At its June 2003 summit in Thessaloniki the EU Heads of State and Government promised a ‘European perspective’ to the countries of the Western Balkans and clearly stated that “the future of the Balkans is within the European Union”. However, at the beginning of the current Commission’s mandate, President Juncker’s statement according to which no further enlargement would take place during the years 2014-2019 caused some unease to the public opinion in the Western Balkans. Politics, especially European reform-oriented political forces, and society in the Western Balkans were alarmed about the potential effects on the EU’s hitherto committed enlargement policy.
The EU needs an active enlargement strategy that keeps the enlargement countries firmly engaged and promotes and strengthens the accession process in the Western Balkans. Without an ambitious and effective enlargement policy, the EU will not be able to maintain its influence over the democratisation and stabilisation process.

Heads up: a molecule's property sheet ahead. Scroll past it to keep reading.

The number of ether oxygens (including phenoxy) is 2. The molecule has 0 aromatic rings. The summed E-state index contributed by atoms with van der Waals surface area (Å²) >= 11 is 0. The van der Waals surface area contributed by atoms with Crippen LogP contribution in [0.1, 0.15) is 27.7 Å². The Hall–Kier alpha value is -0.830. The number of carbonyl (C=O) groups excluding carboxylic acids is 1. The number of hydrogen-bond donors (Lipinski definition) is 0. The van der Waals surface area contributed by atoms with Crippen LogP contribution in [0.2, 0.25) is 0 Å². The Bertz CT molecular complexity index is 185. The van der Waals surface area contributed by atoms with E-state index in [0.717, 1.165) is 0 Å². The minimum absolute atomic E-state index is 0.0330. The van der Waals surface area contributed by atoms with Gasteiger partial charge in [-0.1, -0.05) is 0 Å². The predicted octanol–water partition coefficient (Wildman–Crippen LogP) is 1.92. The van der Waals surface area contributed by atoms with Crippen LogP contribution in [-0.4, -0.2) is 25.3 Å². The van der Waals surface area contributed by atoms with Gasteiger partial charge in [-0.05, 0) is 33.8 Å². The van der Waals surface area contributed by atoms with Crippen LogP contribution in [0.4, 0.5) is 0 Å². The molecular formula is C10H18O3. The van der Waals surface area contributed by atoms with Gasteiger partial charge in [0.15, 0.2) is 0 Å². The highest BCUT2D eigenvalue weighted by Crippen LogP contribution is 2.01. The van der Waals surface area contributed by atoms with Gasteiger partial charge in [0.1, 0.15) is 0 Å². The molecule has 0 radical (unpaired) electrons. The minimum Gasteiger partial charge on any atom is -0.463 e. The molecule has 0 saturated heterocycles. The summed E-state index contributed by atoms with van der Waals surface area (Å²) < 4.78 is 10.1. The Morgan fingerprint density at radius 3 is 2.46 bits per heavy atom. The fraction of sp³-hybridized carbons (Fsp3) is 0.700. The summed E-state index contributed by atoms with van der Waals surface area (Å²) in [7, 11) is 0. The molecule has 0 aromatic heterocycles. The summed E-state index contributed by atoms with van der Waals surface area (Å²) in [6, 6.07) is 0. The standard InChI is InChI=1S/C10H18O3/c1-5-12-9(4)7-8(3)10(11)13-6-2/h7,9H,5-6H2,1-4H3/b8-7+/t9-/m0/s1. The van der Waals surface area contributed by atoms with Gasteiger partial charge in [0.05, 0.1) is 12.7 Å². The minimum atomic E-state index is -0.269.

In the past, the necessity of an “ambitious” enlargement policy has often meant that the accession process became more and more technically sophisticated. Accession criteria became more detailed, the number of dialogue fora increased and more intermediary steps on the way to opening or closing accession negotiations were determined. Sometimes it seems that the more detailed the accession criteria became, the more the EU’s commitment towards Western Balkans’ EU accession was put into question in the countries themselves.